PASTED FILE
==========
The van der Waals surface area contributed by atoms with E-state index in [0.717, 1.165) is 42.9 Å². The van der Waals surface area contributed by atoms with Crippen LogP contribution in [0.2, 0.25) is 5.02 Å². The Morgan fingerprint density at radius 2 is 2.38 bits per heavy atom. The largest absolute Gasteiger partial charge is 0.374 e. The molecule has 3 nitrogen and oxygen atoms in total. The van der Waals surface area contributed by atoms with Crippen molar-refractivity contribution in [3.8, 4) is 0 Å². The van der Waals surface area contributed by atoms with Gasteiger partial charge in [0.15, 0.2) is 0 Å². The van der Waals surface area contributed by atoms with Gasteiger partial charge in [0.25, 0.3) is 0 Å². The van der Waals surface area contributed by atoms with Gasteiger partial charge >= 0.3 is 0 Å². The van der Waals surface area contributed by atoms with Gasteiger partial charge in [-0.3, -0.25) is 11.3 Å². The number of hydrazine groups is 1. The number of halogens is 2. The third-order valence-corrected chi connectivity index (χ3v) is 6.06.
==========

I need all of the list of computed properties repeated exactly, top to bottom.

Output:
The van der Waals surface area contributed by atoms with E-state index in [0.717, 1.165) is 42.9 Å². The van der Waals surface area contributed by atoms with Crippen LogP contribution in [0.2, 0.25) is 5.02 Å². The Morgan fingerprint density at radius 2 is 2.38 bits per heavy atom. The largest absolute Gasteiger partial charge is 0.374 e. The molecule has 3 nitrogen and oxygen atoms in total. The van der Waals surface area contributed by atoms with Crippen molar-refractivity contribution in [3.8, 4) is 0 Å². The van der Waals surface area contributed by atoms with Gasteiger partial charge in [0.15, 0.2) is 0 Å². The van der Waals surface area contributed by atoms with Gasteiger partial charge in [0.25, 0.3) is 0 Å². The van der Waals surface area contributed by atoms with Gasteiger partial charge >= 0.3 is 0 Å². The van der Waals surface area contributed by atoms with Gasteiger partial charge in [-0.3, -0.25) is 11.3 Å². The number of hydrazine groups is 1. The number of halogens is 2. The third-order valence-corrected chi connectivity index (χ3v) is 6.06.